Do scientists think the world can sustain the expected 21st century growth in population?

Saturday, September 12, 2020
By Allegra Taylor

Global population growth is expected to level off by 2100, when the world is expected to be home to about 10.9 billion people. Fears at various points in the last two centuries about the dangers of overpopulation have proved exaggerated. Food output has kept up, although access to food is uneven. With substitutions of plant-based alternatives for much meat and dairy, global harvests even at current yield levels could feed 9.7 billion people by 2050, according to Lancaster University researchers.

Human governance and consumption patterns and their impact on the planet‘s environment are more important to consider than absolute population size. “It is not the number of people on the planet that is the issue—but the number of consumers and the scale and nature of their consumption,” says David Satterthwaite, who studies urban poverty.

This Fact Brief is responsive to conversations such as this one.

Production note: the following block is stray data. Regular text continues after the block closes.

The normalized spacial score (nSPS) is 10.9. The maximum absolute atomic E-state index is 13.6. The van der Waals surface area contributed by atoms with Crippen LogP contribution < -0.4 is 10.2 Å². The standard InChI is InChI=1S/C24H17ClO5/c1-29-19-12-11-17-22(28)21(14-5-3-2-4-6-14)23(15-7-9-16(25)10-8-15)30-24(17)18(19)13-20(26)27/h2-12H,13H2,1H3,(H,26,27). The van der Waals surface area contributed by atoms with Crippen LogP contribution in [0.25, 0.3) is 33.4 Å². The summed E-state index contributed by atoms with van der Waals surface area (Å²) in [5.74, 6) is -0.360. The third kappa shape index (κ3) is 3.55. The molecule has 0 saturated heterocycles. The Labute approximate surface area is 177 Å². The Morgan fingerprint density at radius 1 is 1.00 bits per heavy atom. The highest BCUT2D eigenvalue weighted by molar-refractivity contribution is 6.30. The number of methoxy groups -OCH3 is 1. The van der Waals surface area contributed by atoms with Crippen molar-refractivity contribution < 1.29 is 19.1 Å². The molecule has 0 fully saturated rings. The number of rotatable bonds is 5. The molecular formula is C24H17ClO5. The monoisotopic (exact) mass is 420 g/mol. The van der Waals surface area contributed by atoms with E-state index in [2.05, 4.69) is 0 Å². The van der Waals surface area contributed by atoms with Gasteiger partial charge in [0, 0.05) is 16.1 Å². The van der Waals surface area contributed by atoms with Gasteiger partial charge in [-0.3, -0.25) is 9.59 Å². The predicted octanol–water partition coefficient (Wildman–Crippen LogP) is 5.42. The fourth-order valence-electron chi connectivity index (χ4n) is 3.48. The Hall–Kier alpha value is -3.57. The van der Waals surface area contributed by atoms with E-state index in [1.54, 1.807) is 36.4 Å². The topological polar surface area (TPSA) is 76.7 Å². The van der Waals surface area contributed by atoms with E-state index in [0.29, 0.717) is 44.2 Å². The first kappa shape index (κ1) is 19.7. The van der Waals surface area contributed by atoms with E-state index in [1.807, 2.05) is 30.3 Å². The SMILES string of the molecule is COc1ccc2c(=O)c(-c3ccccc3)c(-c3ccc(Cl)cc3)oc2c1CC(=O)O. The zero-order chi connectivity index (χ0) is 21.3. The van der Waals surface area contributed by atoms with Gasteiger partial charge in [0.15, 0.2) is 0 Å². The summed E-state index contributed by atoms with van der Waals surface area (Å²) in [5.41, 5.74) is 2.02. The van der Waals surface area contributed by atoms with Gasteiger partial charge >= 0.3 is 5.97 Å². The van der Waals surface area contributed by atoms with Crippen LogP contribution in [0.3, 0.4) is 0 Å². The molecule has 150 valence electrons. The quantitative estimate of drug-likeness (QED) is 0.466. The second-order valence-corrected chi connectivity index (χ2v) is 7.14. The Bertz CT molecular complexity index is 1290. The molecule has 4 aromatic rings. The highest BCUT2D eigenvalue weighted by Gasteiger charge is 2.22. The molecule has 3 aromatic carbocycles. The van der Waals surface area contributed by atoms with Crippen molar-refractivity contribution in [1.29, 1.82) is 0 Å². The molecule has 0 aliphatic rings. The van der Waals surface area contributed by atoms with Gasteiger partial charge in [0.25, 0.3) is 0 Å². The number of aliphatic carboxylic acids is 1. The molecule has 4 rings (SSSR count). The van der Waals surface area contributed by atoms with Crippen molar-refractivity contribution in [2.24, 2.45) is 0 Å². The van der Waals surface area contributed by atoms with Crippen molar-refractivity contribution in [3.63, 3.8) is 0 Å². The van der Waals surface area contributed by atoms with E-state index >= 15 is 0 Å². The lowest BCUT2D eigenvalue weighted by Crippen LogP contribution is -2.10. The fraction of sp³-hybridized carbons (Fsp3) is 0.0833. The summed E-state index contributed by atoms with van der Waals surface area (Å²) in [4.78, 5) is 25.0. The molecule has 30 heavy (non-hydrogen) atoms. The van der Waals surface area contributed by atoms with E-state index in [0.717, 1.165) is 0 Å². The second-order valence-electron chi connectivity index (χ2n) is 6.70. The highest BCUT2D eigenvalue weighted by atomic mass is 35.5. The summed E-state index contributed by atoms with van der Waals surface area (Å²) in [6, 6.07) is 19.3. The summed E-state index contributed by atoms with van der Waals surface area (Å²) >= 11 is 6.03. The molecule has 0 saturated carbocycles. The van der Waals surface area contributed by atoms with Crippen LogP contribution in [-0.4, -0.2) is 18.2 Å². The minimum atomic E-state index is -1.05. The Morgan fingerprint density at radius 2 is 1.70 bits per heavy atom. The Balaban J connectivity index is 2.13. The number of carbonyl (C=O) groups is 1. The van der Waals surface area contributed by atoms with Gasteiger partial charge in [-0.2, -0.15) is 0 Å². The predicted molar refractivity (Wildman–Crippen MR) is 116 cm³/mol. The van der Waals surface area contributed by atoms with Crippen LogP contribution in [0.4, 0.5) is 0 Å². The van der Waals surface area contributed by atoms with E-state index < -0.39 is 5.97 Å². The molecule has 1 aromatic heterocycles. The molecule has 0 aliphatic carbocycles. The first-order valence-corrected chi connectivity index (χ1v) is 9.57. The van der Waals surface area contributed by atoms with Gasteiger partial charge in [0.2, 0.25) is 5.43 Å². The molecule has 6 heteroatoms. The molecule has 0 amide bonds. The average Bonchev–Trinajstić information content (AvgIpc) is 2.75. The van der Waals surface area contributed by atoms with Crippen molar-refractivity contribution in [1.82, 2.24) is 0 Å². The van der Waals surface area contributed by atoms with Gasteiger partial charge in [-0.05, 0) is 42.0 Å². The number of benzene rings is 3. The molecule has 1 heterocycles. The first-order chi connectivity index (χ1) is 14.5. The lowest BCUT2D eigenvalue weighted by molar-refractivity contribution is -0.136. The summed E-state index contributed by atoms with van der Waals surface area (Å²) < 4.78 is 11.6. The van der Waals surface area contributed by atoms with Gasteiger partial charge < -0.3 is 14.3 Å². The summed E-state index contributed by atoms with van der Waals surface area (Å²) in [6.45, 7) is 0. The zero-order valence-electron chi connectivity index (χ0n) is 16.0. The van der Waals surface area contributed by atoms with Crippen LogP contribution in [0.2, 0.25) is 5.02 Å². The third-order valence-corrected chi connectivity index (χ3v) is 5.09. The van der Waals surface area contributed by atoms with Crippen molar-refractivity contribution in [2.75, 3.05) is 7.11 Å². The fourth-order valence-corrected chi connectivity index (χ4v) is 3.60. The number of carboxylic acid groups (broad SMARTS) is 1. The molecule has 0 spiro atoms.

Between 2020 and 2022, under close editorial supervision, Gigafact contracted a group of freelance writers and editors to test the concepts for fact briefs and provide inputs to our software development process. We call this effort Gigafact Lab. Over the course of these two years, Gigafact Lab writers published over 1500 fact briefs in response to claims they found online. Their important work forms the basis of Gigafact formats and editorial guidelines, and is available to the public on Gigafact.org. Readers should be aware that while there is still a lot of relevant information to be found, not all fact briefs produced by Gigafact Lab reflect Gigafact's current methods and standards for fact briefs. If you come across any that you feel are out of date and need to be looked at with fresh eyes, don't hesitate to contact us at support@gigafact.org.